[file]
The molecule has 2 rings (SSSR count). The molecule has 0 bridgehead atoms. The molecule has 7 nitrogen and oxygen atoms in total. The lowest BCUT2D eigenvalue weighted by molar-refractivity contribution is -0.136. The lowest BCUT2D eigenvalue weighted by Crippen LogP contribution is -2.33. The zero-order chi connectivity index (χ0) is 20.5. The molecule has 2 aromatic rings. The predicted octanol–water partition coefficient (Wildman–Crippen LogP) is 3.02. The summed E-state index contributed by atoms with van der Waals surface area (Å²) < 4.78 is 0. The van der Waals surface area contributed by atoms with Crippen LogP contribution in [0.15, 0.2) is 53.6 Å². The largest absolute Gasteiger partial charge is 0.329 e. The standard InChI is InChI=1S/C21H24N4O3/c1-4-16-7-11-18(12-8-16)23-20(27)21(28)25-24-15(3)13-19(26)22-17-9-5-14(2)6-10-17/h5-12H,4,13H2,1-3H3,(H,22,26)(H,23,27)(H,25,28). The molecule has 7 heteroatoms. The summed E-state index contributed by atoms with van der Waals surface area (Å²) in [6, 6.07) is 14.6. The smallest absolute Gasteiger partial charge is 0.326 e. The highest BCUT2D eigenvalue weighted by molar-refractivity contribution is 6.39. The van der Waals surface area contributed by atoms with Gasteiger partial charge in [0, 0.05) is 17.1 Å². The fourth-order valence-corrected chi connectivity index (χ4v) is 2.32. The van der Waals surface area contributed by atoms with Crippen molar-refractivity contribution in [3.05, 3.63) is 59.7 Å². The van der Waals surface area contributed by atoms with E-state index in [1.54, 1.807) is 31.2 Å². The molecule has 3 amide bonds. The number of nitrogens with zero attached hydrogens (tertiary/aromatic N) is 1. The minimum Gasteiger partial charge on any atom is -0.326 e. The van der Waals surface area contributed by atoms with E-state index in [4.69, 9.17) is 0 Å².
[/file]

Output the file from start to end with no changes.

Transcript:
The molecule has 2 rings (SSSR count). The molecule has 0 bridgehead atoms. The molecule has 7 nitrogen and oxygen atoms in total. The lowest BCUT2D eigenvalue weighted by molar-refractivity contribution is -0.136. The lowest BCUT2D eigenvalue weighted by Crippen LogP contribution is -2.33. The zero-order chi connectivity index (χ0) is 20.5. The molecule has 2 aromatic rings. The predicted octanol–water partition coefficient (Wildman–Crippen LogP) is 3.02. The summed E-state index contributed by atoms with van der Waals surface area (Å²) < 4.78 is 0. The van der Waals surface area contributed by atoms with Crippen LogP contribution in [0.15, 0.2) is 53.6 Å². The largest absolute Gasteiger partial charge is 0.329 e. The standard InChI is InChI=1S/C21H24N4O3/c1-4-16-7-11-18(12-8-16)23-20(27)21(28)25-24-15(3)13-19(26)22-17-9-5-14(2)6-10-17/h5-12H,4,13H2,1-3H3,(H,22,26)(H,23,27)(H,25,28). The molecule has 7 heteroatoms. The summed E-state index contributed by atoms with van der Waals surface area (Å²) in [6, 6.07) is 14.6. The smallest absolute Gasteiger partial charge is 0.326 e. The highest BCUT2D eigenvalue weighted by molar-refractivity contribution is 6.39. The van der Waals surface area contributed by atoms with Gasteiger partial charge in [0, 0.05) is 17.1 Å². The fourth-order valence-corrected chi connectivity index (χ4v) is 2.32. The van der Waals surface area contributed by atoms with Crippen molar-refractivity contribution in [3.05, 3.63) is 59.7 Å². The van der Waals surface area contributed by atoms with E-state index in [1.54, 1.807) is 31.2 Å². The molecule has 3 amide bonds. The number of nitrogens with zero attached hydrogens (tertiary/aromatic N) is 1. The minimum Gasteiger partial charge on any atom is -0.326 e. The van der Waals surface area contributed by atoms with E-state index in [4.69, 9.17) is 0 Å².